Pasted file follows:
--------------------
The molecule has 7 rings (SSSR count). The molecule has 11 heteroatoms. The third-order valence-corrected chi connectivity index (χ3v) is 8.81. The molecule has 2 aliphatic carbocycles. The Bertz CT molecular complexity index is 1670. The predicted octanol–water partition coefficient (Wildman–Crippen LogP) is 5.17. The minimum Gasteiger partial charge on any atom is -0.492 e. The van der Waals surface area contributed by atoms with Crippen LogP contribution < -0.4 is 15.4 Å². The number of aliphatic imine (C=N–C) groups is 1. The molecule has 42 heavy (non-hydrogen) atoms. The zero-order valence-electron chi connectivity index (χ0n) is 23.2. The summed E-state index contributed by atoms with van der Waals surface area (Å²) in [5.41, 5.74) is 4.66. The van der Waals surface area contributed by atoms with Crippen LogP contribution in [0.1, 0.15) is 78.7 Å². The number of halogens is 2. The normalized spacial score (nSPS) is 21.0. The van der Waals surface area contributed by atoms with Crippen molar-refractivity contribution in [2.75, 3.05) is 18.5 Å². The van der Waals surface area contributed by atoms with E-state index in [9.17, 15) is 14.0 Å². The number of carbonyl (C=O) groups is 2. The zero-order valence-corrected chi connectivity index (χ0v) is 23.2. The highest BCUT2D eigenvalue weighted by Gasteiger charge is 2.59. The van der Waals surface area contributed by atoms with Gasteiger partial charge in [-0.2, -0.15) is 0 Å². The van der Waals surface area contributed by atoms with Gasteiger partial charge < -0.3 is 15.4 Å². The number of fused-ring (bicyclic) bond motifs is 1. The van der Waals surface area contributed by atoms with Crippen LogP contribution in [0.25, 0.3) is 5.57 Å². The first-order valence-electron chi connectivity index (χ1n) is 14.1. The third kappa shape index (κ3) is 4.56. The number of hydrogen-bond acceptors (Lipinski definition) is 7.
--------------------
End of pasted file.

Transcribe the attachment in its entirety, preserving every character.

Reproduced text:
The molecule has 7 rings (SSSR count). The molecule has 11 heteroatoms. The third-order valence-corrected chi connectivity index (χ3v) is 8.81. The molecule has 2 aliphatic carbocycles. The Bertz CT molecular complexity index is 1670. The predicted octanol–water partition coefficient (Wildman–Crippen LogP) is 5.17. The minimum Gasteiger partial charge on any atom is -0.492 e. The van der Waals surface area contributed by atoms with Crippen LogP contribution < -0.4 is 15.4 Å². The number of aliphatic imine (C=N–C) groups is 1. The molecule has 42 heavy (non-hydrogen) atoms. The zero-order valence-electron chi connectivity index (χ0n) is 23.2. The summed E-state index contributed by atoms with van der Waals surface area (Å²) in [5.41, 5.74) is 4.66. The van der Waals surface area contributed by atoms with Crippen LogP contribution in [0.1, 0.15) is 78.7 Å². The number of halogens is 2. The normalized spacial score (nSPS) is 21.0. The van der Waals surface area contributed by atoms with Crippen molar-refractivity contribution in [2.75, 3.05) is 18.5 Å². The van der Waals surface area contributed by atoms with E-state index in [9.17, 15) is 14.0 Å². The number of carbonyl (C=O) groups is 2. The zero-order valence-corrected chi connectivity index (χ0v) is 23.2. The highest BCUT2D eigenvalue weighted by Gasteiger charge is 2.59. The van der Waals surface area contributed by atoms with Gasteiger partial charge in [-0.2, -0.15) is 0 Å². The van der Waals surface area contributed by atoms with Gasteiger partial charge < -0.3 is 15.4 Å². The number of fused-ring (bicyclic) bond motifs is 1. The van der Waals surface area contributed by atoms with Crippen LogP contribution in [0.25, 0.3) is 5.57 Å². The first-order valence-electron chi connectivity index (χ1n) is 14.1. The third kappa shape index (κ3) is 4.56. The number of hydrogen-bond acceptors (Lipinski definition) is 7.